Since the beginning of the bubble in Orlando the narrative around the Jazz is that they’d be missing Bojan Bogdanovic too much to make any sort of significant impact in the playoffs.
Royce O’Neale might be changing that perspective.
In their opening game against the New Orleans Pelicans O’neale fit perfectly within the offensive and defensive Jazz schemes. And against a perpetual Jazz killer in Brandon Ingram, who averaged 39 PPG against the Jazz before the pandemic, O’Neale changed the game.
-- NO was 0-5 when contested by Royce O'Neale.— Eric Woodyard (@E_Woodyard) July 31, 2020
-- He held Brandon Ingram to 0-5 alone (0-3 3-pt FG) as a primary defender including the potential game-winner.
-- Overall the Pelicans were 1-9 with him as a primary defender (0-3 in clutch-time).
Again, in the second half.
O’Neale also guarded Zion Williamson about as well as you could ask. Williamson’s style of basketball reminds of Mike Tyson. He comes into the game and throws hellacious hooks that create momentum out of nothing. O’neale’s counter to that is his dogged determination and motor. Just like with Tyson, if you can withstand a few rounds, you can start to make your moves. And that’s what O’Neale did, he stayed active all night.
On top of his solid shooting and underrated defense, O’neale’s motor might be his biggest talent. He doesn’t give up.
Whether it was guarding Ingram or Williamson, O’Neale brought the heat. Instead of his typical 39 points, Ingram was held to 23 points on 35% shooting from the field.
Also encouraging for O’neale was his rebounding. O’neale pulled down 9 rebounds for the game and some of them were in traffic near the end that contributed to the win.
And just for context on those 9 rebounds. While starting alongside Rudy Gobert last season, Derrick Favors averaged 7.4 rebounds per game. If O’neale can keep up this level of rebounding, the Jazz have a chance to be a real surprise.
Does that mean they might not miss Bojan Bogdanovic? Maybe.
It depends if Royce O’Neale can make up for the loss of Bogdanovic by being an improvement on his deficiencies.
Obviously he won’t be an improvement on Bogdanovic’s offense. Bogdanovic was the most efficient offensive player on the Jazz at a pretty high volume and that’s why he got his big contract.
But O’neale could definitely be an improvement on his defense and his rebounding.
For example, Royce O’neale averaged just 6 ppg during the season. That means, in rudimentary thinking, the Jazz need to make up about 14 points per game.
Probably the biggest complaint against O’neale is his non shooting. He’s a good shooter and should be taking more than just 3.4 3-point attempts per game. Against New Orleans he did just that. He took 11 field goal attempts with 7 of those being three point attempts and scored 12 points. That’s already a fantastic sign of O’neale making up for the missing Bogdanovic!
If Royce can keep that up and score about 12 ppg in spot up shooting and layups, that means the Jazz really only have to make up about 8 points. Maybe 9-10 if you’re taking into account Bogdanovic’s efficiency.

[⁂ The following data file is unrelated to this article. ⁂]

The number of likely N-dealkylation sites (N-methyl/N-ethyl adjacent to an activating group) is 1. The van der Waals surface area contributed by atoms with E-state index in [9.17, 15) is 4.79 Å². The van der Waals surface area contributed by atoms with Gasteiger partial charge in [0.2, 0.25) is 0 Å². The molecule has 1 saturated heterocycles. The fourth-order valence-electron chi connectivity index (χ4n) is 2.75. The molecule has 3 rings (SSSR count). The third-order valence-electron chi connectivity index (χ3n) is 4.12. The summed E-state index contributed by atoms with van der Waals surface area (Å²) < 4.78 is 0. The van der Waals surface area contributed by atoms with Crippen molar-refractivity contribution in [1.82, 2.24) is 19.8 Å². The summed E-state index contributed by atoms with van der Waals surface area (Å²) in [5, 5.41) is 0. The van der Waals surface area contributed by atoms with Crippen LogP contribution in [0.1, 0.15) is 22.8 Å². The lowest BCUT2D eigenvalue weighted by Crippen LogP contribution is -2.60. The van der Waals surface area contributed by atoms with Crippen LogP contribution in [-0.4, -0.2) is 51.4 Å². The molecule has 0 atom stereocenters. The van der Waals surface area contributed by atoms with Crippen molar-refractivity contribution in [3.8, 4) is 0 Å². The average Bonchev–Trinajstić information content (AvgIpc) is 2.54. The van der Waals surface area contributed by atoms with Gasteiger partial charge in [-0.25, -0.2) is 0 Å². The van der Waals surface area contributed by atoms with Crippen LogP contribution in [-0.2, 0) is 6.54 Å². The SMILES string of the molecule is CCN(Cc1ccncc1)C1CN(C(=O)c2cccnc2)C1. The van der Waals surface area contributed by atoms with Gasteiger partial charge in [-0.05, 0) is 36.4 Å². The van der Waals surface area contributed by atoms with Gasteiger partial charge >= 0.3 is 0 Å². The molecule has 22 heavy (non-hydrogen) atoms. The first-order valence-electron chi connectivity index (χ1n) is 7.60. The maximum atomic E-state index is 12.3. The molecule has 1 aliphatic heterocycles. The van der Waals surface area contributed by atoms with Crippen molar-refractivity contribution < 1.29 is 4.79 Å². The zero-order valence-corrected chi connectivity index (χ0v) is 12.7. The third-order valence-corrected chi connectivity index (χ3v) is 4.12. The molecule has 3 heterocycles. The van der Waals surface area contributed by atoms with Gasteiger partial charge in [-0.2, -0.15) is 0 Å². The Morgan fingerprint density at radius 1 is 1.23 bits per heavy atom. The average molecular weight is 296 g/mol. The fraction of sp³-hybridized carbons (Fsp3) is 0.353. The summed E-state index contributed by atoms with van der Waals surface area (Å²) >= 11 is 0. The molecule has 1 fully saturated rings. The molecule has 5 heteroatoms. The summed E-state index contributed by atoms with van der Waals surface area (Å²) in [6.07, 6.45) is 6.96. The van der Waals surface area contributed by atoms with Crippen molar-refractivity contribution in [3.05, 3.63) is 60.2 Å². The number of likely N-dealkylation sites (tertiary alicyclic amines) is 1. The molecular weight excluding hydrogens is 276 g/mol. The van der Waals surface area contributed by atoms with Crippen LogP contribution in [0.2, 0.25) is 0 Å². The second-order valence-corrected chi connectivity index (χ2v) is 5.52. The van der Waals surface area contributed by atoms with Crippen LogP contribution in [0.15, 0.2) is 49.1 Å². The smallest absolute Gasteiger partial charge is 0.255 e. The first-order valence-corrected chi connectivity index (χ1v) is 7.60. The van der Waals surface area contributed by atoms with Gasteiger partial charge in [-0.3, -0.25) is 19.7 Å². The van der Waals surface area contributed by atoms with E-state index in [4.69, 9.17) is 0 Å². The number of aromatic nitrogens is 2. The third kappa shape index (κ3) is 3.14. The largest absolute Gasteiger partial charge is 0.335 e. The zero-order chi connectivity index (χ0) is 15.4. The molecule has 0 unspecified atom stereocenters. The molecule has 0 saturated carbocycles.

Because Bogdanovic played in the 4-spot, his rebounding has to be taken into account. Gobert can’t get every rebound. But like we mentioned, O’Neale pulled down 9 rebounds against the Pelicans. That rebounding means saved points on putbacks and more transition opportunities.
And like we mentioned before, O’Neale’s defense saved a lot of points on the defensive end. How many of those possessions that Royce guarded equal points for the other team if Bogdanovic were on the floor? Because of Bogdanovic’s defensive deficiencies he was almost never on the floor without Rudy Gobert to try to negate the defensive deficiencies. With Royce O’neale, the Jazz’s defense looked more like the defense we’d been hoping for all season. Utah had a bulldog defender at the point of attack and then the best defender in the world to back him up. It’s a formula that led the Jazz starters to all have positive net ratings. Not all of that can be blamed on Bogdanovic’s lack of defense but it does appear that O’neale’s defense is a game changer.
The other thing that needs to be considered is whether this creates a little better fluidity in the offense. Utah has a plethora of ball handlers. Between Mike Conley, Donovan Mitchell, Bojan Bogdanovic and Joe Ingles there are a lot of guys on Utah that can either iso or initiate a pick and roll. But at some point are there too many cooks in the kitchen?
Because O’neale is more of a catch and shoot player it means the ball will be spread around more between Conley, Mitchell and Ingles on offense. Then on defense the ball will be in Jordan Clarkson’s hands even more.
And that’s far from a bad thing.
Against the Pelicans, Joe Ingles had a nice impact on the offensive end. One of the most difficult things for Utah to figure out this season has been how to maximize Ingles’ talent. It’s been pretty apparent that Ingles is better when he plays as a secondary option with the starters and not the main sixth man threat. Ingles thrives in the pick and roll against weaker defenders that aren’t focused on Donovan Mitchell and Mike Conley. It shows in Ingles’ gaudy offensive net rating against the Pelicans.
The other player that showed up big time offensively was Mike Conley.
It’s more likely that Conley has gotten right physically, and the team chemistry has had time to flourish, than a lack of Bogdanovic unlocking Memphis Conley.
But it at least has to be considered that having one less cook in the kitchen has given Conley more freedom and opportunities to improvise.